Regardless of the current situation, the history of the sustainability reporting development has proven that sustainability has been continuously evolving, suggesting it will continue this trend in the years to come. Yet, further evolvement of this reporting system inevitably presumes a higher level of quality of these reports and information therein disclosed, meaning that now that some kind of framework for sustainability reporting has been established, the next focus ought to be on the quality of the information disclosed therein. Another approach to consider in improving sustainability reporting is to motivate business entities to improve sustainability reporting “from the inside out”, meaning that management ought to be motivated to report on the impact the business has on the environment and society, not only because of the legislation or to meet yet another requirement to be present in certain areas (e.g. stock exchanges), but also because sustainability reporting provides better recognition among the stakeholders in the hotel industry, including employees, wider society, management and others. This could be done by recognising such efforts though national, international and industry rewards, e.g. The Tourism Flower – Quality for Croatia, which all could signify the level of commitment of a business entity towards the full and quality implementation of sustainability reporting system in their operations.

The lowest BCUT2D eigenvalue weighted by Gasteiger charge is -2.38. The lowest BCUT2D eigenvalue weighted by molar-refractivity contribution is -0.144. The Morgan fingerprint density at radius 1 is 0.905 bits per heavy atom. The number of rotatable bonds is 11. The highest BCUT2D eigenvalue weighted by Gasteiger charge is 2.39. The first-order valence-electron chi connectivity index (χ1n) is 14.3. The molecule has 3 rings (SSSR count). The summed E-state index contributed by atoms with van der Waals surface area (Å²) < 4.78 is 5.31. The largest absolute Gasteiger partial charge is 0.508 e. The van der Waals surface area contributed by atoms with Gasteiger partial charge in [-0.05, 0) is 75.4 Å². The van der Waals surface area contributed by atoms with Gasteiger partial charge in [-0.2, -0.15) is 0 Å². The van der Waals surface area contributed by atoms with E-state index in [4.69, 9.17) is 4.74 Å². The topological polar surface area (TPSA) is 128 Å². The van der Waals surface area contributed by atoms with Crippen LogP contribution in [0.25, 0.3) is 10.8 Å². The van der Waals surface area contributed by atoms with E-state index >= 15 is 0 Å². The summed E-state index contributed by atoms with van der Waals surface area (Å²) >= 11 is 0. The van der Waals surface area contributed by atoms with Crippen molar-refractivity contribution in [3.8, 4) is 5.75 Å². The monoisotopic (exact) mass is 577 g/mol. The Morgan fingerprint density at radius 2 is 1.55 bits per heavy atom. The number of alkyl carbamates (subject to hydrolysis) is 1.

There is no question that the idea and nature of sustainability reporting are slowly and gradually changing the approach to earning a profit and the impact it has on an environment and society. With sustainability becoming a foundation of further successful development, sustainability reporting is emphasising the need for active involvement in improving sustainability reporting, thus raising the bar for sustainability in general, and in particular in the tourism and hospitality industry.